Flynn's Harp: YMCA national CEO sees future as time of change for Y (June 17, '09)
Posted on 7/1/2009 by Mike Flynn
Neil Nicoll, president and CEO of the YMCA of the USA, would rather focus on what kind of Y evolves after the nation’s current economic turmoil passes than spend time wringing his hands over the challenges his non-profit is weathering.
And he sidesteps the opportunity to be critical of the fact that non-profits seem to be the only entities not getting stimulus or bailouts in any of the plans rolling out of Congress and the Administration.
I’d only seen Nicoll once briefly since he left Seattle in May of 2006, after 14 years as president and CEO of the YMCA of Greater Seattle to take the reins of the Y nationally. So I called him this week to ask about the present, the future, and his views on what I termed the federal slight of non-profit needs.
YMCA of the USA finished 2008 with revenues of $89.5 million, buttressed by contributions of $28.1 million. It’s too early to know how 2009 will turn out, but Nicoll says most of the local franchises are making their fund-raising goals.
He concedes, however, that the capital campaign effort has slowed dramatically and large national gifts (that the Chicago-based headquarters passes through to the local offices) “are having some challenges. And we’re finding it difficult as we approach new donors” with existing commitments and resources dramatically impacted by the market declines.
“But Y useage is higher than ever before, with a lot of people making the choice not to spend money to do other things and coming to the Y more often,” Nicoll says. “And we’re seeing a lot of increase in children’s use and childcare.”
He says Y’s across the country have pretty much all adopted a policy in which, “if someone says they are having to cancel their membership because they lost their job, we’ll keep them on the membership rolls,” something the local Ys obviously can’t advertise or promote, but for which they deserve community plaudits.
Nicoll’s view of the future YMCA may surprise some who view the facilities as places for fitness and programs for families. “In five years, we’re going to be much more known as a health organization and be less focused on fitness,” he says.
“We are working heavily now with the Center for Disease Control, and as health reform grows legs and more effort is put into prevention, we’re a prime candidate to be a delivery mechanism,” Nicolls adds,
And Nicoll says the YMCA of the future is also “going to be a lot more involved in education.”
“A lot of people forget that in the late 1880s through the early 1920s, we were primarily an education organization,” Nicoll says. “We basically founded the community college movement and 60 colleges have their roots in the YMCA, including the founding of Northeastern University in Boston.”
“The dynamics were very similar in those days: low high school graduation rates, large population of new immigrants,” he adds. “We work with 9.4 million kids a year and we’re going to find significant ways to get kids the right educational experiences and prepare them, particularly for higher education.”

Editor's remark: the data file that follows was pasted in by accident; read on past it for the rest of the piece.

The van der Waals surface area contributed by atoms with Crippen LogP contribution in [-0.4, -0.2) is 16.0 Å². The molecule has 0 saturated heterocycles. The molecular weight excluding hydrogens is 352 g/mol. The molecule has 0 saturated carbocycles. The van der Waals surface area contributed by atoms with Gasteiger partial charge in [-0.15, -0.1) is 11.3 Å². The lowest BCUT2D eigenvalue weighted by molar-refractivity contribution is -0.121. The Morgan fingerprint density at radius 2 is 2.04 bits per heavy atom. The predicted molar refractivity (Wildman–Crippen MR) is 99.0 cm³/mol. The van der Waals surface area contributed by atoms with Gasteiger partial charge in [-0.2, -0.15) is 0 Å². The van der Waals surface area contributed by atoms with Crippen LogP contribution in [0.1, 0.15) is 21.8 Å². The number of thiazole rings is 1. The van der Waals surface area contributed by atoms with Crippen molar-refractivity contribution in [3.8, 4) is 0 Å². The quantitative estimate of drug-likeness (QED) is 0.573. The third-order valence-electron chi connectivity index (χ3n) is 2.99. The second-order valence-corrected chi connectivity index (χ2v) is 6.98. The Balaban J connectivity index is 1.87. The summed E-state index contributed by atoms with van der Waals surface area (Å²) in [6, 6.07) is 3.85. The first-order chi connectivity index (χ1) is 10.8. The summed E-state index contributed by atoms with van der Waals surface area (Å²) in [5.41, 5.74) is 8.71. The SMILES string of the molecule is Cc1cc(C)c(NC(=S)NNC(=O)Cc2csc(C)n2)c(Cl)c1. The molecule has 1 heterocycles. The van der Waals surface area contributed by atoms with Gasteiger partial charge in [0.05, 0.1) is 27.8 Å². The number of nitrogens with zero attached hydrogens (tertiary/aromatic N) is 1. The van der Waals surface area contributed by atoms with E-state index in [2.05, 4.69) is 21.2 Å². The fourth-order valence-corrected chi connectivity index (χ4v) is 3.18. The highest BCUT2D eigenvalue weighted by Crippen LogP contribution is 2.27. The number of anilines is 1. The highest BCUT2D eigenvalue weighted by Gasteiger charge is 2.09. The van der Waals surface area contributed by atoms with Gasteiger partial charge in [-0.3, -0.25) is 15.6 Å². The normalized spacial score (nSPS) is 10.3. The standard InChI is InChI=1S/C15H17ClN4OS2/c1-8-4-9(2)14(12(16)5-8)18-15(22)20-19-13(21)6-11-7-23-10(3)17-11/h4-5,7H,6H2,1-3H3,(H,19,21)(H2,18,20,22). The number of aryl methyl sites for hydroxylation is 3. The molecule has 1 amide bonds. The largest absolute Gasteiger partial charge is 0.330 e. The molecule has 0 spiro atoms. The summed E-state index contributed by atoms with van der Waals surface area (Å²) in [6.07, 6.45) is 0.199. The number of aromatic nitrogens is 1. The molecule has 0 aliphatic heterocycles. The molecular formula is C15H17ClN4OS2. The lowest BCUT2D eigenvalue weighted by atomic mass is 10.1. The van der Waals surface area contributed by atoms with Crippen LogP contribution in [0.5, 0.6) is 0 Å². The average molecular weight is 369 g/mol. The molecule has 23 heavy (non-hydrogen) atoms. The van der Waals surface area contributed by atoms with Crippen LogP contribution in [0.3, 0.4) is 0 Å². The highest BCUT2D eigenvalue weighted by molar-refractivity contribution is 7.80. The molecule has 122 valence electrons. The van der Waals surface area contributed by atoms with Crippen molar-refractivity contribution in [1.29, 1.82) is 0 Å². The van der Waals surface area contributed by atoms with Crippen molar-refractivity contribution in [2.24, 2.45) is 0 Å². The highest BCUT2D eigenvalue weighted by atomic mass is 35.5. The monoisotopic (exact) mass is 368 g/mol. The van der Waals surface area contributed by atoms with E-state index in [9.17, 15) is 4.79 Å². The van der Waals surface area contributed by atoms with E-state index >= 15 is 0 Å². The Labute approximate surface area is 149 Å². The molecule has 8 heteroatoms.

Nicolls seems particularly pleased to discuss the Y’s plans to use a $5 million grant from the Indiana-based Lumina Foundation that is focused on helping high school seniors from low-income families fill out forms for financial aid.
“There are about 400,000 high school seniors a year who don’t apply for aid because they, nor anyone who can help them, can fill out the forms,” says Nicoll.
Beginning next February, local Ys will run a College Goal Sunday where “we’ll provide free assistance all over the country for a one-day crash course to get forms filled out for all those kids.”
Nicoll deflected, with a chuckle that conveyed “I’m not going there,” a question about whether Congress and the Administration have flawed priorities in offering every kind of private-sector stimulus and bailout, including cash for junk cars, with no gesture of aid for the non-profit sector.
He will acknowledge that “the whole proposal to eliminate tax deductions for the wealthy, at a time when we’re all scrambling for contributions, is very shortsighted. Doing something that disincentives contributions is not in anyone’s best interest.”
“But I think the idea is dead,” he adds.
“It is the same thing with stimulus dollars,” says Nicoll. “Larger amounts are targeted primarily at government organizations or around issues that don’t allow nonprofit organizations to benefit.”
And Nicoll is willing to chastise states that are seeking to retain cash by stretching out non-profits owed state dollars for social and community programs for which those non-profits are the delivery vehicle. In some cases, the non-profit’s receivables may be as much as 90 or 120 days old.
“They’re managing their float on the backs of non-profits and the poor and the needy the non-profits support,’ he says.
There’s an effort to get President Obama and Congress to provide for bridge loans in cases where states are withholding payments owed some non-profits for community-service programs. Nicoll used the example of Catholic Charities in Illinois, which is owed $20 million by the state for services delivered and payment well past due.
“My sense is that the good non-profit organizations are putting their resources into places where there is going to be a lot of need when things start turning around,” Nicoll adds.